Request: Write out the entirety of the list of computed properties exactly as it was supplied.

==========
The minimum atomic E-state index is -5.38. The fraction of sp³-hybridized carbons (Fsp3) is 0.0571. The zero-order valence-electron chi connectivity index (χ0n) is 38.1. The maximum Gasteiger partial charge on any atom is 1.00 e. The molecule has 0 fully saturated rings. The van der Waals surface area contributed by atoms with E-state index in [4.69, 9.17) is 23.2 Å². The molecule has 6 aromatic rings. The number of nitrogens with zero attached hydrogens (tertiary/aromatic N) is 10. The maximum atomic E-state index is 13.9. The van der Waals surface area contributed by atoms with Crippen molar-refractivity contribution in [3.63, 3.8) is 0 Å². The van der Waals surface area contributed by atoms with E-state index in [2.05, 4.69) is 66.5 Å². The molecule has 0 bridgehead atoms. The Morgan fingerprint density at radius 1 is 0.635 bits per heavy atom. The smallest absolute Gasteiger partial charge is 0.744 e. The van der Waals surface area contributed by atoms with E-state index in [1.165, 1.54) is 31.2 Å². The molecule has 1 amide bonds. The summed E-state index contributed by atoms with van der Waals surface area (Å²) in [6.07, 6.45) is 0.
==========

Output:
The minimum atomic E-state index is -5.38. The fraction of sp³-hybridized carbons (Fsp3) is 0.0571. The zero-order valence-electron chi connectivity index (χ0n) is 38.1. The maximum Gasteiger partial charge on any atom is 1.00 e. The molecule has 0 fully saturated rings. The van der Waals surface area contributed by atoms with E-state index in [4.69, 9.17) is 23.2 Å². The molecule has 6 aromatic rings. The number of nitrogens with zero attached hydrogens (tertiary/aromatic N) is 10. The maximum atomic E-state index is 13.9. The van der Waals surface area contributed by atoms with Crippen molar-refractivity contribution in [3.63, 3.8) is 0 Å². The van der Waals surface area contributed by atoms with E-state index in [2.05, 4.69) is 66.5 Å². The molecule has 0 bridgehead atoms. The Morgan fingerprint density at radius 1 is 0.635 bits per heavy atom. The smallest absolute Gasteiger partial charge is 0.744 e. The van der Waals surface area contributed by atoms with E-state index in [1.165, 1.54) is 31.2 Å². The molecule has 1 amide bonds. The summed E-state index contributed by atoms with van der Waals surface area (Å²) in [6.07, 6.45) is 0.